Why must Valentine's Day fall just two months after the season of buying presents, taking trips, and general nonstop spending? Well, because February 14th may have started as a Roman feast called Lupercalia that fell between February 13th and 15th, which eventually was combined with the Catholic Church's "Saint Valentine's Day." Alas, it's not just brands out to get our money. History is to blame, too. Even if your pockets are lined post-holidays, it's difficult to know how much to spend on Valentine's Day. It all depends on how long you've been dating.
If you've only gone out with someone once or twice, it's safe to say that you can spend exactly zero dollars on them this Valentine's Day, and that a tongue-in-cheek "HVD!" text will suffice. Beyond two dates, there's got to be some acknowledgement of the cheesy-but-unavoidable lover's holiday. You don't need to buy your date a $300 face cream (hello, La Mer!) but you will likely end up spending some money on them, even if it's just the money you spend taking them to dinner (hello, ladies of 2018!).
The best gifts are not always the most expensive ones, so you don't need to worry about dropping all of your savings on Hamilton tickets to impress your partner. Still, you don't want to overspend on someone who might dump you in a week, or underspend on someone who presents you with a beautiful succulent (always a winner over flowers, IMO). Elite Daily spoke to senior matchmaker and dating coach of SawYouAtSinai.com Lori Salkin about how much you should spend on Valentine's Day based on how long you have been dating. Here are the verdicts.
A Few Weeks
If you're in puppy love after a few dates, you're technically already gifting each other with your presences this Valentine's Day, right? Or maybe I'm just being cheap. "Unless it's a first or second date, a token gift acknowledging Valentine's Day is definitely appropriate even at an early stage in a relationship," says Salkin.
I guess it's nice to give a small gift, or pick up the tab at V-Day drinks with your unofficial partner. For example, my friend sells spices, and the bae I was seeing around Christmas loves cooking, so I bought a mini Garam Masala — a blended mix of Indian spices. The small gesture was appreciated. Little gestures really do go a long way. Overall, spending $0 to $50 seems about right.
A Few Months
OK, so sh*t's getting serious and you probably really like each other at this point. You might start feeling all of the "how serious is this going to be" fears, but if you are into your partner, I think you should take a stand and declare your feels by spending a solid amount on a gift for them. "If you've been dating for a month or more, a single rose at the beginning of the date is appropriate but skip the fancy dinner on Valentine's Day," says Salkin. "It will only make things feel forced and awkward, find an activity to do that night instead."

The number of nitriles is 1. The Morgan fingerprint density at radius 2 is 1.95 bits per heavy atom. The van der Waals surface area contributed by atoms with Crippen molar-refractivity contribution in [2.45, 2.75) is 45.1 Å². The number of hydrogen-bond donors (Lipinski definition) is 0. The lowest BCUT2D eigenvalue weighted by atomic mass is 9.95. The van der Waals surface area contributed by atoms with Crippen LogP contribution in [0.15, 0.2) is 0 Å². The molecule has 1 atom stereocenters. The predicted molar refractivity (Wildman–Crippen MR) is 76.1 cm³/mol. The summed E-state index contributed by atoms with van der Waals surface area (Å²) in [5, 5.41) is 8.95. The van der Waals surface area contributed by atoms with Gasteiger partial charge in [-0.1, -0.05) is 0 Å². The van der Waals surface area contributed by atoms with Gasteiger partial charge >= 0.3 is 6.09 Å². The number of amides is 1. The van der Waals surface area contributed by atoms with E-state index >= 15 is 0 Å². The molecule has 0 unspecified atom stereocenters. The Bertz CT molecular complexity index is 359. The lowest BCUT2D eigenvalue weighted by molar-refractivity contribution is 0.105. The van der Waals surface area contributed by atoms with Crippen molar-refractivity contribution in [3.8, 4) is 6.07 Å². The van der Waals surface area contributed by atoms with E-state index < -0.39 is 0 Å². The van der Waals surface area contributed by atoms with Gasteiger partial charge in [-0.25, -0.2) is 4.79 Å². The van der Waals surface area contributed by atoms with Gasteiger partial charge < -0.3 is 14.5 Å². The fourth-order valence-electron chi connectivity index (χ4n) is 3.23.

Maybe like concert tickets? Spending between $50 and $100 on an activity you can do together feels about right at this point in the relationship. (Remember, like Bitcoin, relationships this new can be hard to predict, so don't over-invest...)
Six Months And Up
You're probably very official by now (though I've been in longer unofficial relationships, but that's another story) and you're probably very comfortable with each other. I think this is a great time to drop a little dough. "If you're in a longer or very long and serious relationship, [you] can go for the Hollywood dinner if that's [your] style," Salkin adds. "But choosing a much more personal gift than the cliché fancy dinner and chocolates can be much more meaningful and memorable."
Like what? You might ask. "If you've been dating for four or five months, it's much more meaningful to get her something simple and inexpensive that [they've] either admired on a date or mentioned [they] like and want to buy for [themself]" says Salkin. I would add that you can splurge a little at this point, while still keeping it meaningful. Around $100 seems about right.
A Year And Up
You've celebrated at least one Valentine's Day by now. "If you've been dating for a very long time, a year or more, flowers, dinner and chocolates is impersonal and could be hurtful," says Salkin. "At a year plus, a piece of jewelry or some personal though still substantial gift — for one of my couples last year it was the Canada Goose coat she's been admiring but didn't want to spend money on to get herself — is much more appropriate."
I think buying your loved one something they would never buy themselves is always a great move, whether it's an expensive piece of clothing, a lavish dinner, or even paying for lattes at that overpriced coffee shop your partner tries not to spend too much at. At the end of the day, it really is the thought that counts, so why not pick something out that's thoughtful and personal, even if that ends up being a card. (Or, if you're brand new to dating, a really nice text.) HVD, lovers!
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